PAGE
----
Clayface's escape and return makes the news, which of course Bruce and Dick are reading. I swear in these Golden Age stories Batman finds out about crime only three ways: happening upon it accidentally during a patrol, hearing about it from Commissioner Gordon, or most frequently reading about in the newspaper. Anyways, Bruce immediately deduces Clayface must be after Julie, ahem, "Portia" and Bentley at Argus since they were pretty much the only people he didn't kill last time. Sure enough, they show up at the studio and there's Clayface. Finger and Kane have fun with props, including having Clayface and Batman fighting over a miniature movie set in a scene that reminds me of Godzilla movies that won't be made for another twenty-five years or so. Clayface attacks Robin, knocks him out, and sets the studio on fire. 
Clayface escapes, and the fire department shows up to combat the blaze. Batman douses himself with water and dives into the blazing inferno to save the Boy  Wonder. Bruce swears he's going to get Clayface if it's the last thing he does. Which it won't. Meanwhile, Clayface has taken the TMZ route and begun obsessively stalking Portia everywhere she goes. Portia feels threatened but insists they continue shooting her latest movie because "if you stop now, you'll lose a fortune!" Portia is a producer's actor, that's for sure. Gabby, excited by the publicity possibilities, actually promotes that the star of the movie is being threatened by a serial killer. Batman decides to take action, and confronts Portia with a plan...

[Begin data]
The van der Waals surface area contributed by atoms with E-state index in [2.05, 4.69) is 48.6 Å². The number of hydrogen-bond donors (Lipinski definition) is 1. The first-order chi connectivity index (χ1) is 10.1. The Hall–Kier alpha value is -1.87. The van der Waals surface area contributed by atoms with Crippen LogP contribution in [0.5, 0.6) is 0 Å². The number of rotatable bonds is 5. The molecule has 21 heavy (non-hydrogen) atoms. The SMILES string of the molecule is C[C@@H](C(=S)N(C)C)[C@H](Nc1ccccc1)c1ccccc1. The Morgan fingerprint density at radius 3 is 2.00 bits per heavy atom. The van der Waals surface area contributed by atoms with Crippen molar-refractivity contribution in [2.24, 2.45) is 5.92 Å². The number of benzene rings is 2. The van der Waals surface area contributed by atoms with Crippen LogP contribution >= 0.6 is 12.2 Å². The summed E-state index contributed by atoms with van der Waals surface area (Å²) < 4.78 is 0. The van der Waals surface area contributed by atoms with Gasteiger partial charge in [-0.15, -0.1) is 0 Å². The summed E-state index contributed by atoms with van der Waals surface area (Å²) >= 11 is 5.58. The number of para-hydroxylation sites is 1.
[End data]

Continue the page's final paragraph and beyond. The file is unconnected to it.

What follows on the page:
The next day, Clayface sneaks onto the set by -- I shit you not -- stealing a robe from the wardrobe department (it appears to be a medieval period piece) and wearing it OVER HIS CLAYFACE MAKE-UP. This is how you know Basil Karlo is completely insane. We know he's a master of disguise and could appear as anyone he wished, but he's become so consumed by the murderous persona of Clayface that he continues to use that appearance and attempt to cloak it rather than adopt a new one. 
Batman and Robin, meanwhile, attempt to get on the lot to protect Portia, but are confronted by the guards hired by the studio to protect her. The guards fight the Dynamic Duo, which is odd because the head of the studio has multiple times expressed great affinity for them, and during the commotion Robin grabs Portia and takes her off into an alcove. Immediately after, the Duo retreats from the guards. Seizing his opportunity, Clayface strikes by firing an arrow into the back of Portia Storme.